|16.||Panasonic GX1||Four Thirds||15.8||4592||3448||1080/60p||20.8||10.6||703||55|
|17.||Panasonic GH2||Four Thirds||15.9||4608||3456||1080/60i||21.2||11.3||655||60|
Many modern cameras are not only capable of taking still images, but also of capturing video footage. The two cameras under consideration both have sensors whose read-out speed is fast enough to capture moving pictures, but the GX7 provides a faster frame rate than the 5D Mark III. It can shoot movie footage at 1080/60p, while the Canon is limited to 1080/30p.
Beyond body and sensor, cameras can and do differ across a range of features. For example, the GX7 has an electronic viewfinder (2760k dots), while the 5D Mark III has an optical one. Both systems have their advantages, with the electronic viewfinder making it possible to project supplementary shooting information into the framing view, whereas the optical viewfinder offers lag-free viewing and a very clear framing image. The viewfinders of both cameras offer the same field of view (100%), but the viewfinder of the 5D Mark III has a higher magnification than the one of the GX7 (0.71x vs 0.70x), so that the size of the image transmitted appears closer to the size seen with the naked human eye. The table below summarizes some of the other core capabilities of the Canon 5D Mark III and Panasonic GX7 in connection with corresponding information for a sample of similar cameras.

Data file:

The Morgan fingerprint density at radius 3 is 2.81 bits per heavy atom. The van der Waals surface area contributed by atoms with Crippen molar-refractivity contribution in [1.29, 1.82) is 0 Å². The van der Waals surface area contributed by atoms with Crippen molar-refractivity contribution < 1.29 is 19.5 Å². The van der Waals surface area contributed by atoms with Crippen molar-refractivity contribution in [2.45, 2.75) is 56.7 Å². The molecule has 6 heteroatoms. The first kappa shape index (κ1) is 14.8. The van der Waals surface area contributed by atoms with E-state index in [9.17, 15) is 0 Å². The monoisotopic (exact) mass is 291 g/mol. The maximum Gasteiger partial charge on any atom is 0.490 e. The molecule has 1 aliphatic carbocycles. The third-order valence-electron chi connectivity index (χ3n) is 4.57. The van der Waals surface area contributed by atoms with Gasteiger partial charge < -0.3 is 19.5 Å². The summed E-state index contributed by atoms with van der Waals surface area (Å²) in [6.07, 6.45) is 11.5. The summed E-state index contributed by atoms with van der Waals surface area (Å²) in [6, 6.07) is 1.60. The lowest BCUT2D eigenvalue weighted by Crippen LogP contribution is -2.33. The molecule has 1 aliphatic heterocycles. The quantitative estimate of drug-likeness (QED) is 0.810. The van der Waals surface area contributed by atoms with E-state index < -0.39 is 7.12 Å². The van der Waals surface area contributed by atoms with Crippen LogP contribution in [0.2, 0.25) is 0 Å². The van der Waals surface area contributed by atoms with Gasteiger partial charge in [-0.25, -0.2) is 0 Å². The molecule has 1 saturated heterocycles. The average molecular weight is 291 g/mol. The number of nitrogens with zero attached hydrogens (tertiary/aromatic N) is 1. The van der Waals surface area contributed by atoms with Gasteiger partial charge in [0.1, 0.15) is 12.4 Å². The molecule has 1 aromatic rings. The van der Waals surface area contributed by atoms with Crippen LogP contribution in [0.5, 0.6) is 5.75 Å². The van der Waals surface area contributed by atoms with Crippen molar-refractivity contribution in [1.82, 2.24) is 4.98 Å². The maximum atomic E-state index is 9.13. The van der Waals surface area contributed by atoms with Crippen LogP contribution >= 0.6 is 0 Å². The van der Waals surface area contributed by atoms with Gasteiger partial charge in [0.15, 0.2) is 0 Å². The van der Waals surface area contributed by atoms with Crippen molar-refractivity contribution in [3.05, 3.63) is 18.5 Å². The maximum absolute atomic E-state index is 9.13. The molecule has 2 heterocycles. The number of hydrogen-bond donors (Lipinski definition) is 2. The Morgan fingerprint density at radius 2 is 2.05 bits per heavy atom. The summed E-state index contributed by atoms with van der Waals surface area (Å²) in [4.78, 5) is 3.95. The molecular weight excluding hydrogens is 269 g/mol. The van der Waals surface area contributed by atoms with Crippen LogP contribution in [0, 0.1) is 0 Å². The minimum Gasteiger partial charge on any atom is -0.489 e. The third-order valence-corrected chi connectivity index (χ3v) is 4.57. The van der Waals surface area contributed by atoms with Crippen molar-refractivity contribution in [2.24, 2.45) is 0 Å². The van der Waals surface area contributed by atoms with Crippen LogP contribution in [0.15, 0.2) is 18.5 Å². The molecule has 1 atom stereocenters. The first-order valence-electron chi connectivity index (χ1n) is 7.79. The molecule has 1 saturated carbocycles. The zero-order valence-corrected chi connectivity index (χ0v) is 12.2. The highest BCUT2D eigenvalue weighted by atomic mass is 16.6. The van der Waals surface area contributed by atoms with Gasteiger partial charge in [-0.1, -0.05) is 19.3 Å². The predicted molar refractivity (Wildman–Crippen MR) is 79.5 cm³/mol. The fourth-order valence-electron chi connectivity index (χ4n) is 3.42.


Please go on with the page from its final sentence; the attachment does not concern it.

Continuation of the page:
|1.||Canon 5D Mark III||optical||Y||3.2 / 1040||fixed||n||1/8000s||6.0||n||n|
|2.||Panasonic GX7||2760||n||3.0 / 1040||tilting||Y||1/8000s||5.0||Y||Y|
|3.||Canon 6D Mark II||optical||Y||3.0 / 1040||swivel||Y||1/4000s||6.5||n||n|
|4.||Canon 1D X Mark II||optical||Y||3.2 / 1620||fixed||Y||1/8000s||16.0||n||n|
|5.||Canon 5D Mark IV||optical||Y||3.2 / 1620||fixed||Y||1/8000s||7.0||n||n|
|6.||Canon 5DS||optical||Y||3.2 / 1040||fixed||n||1/8000s||5.0||n||n|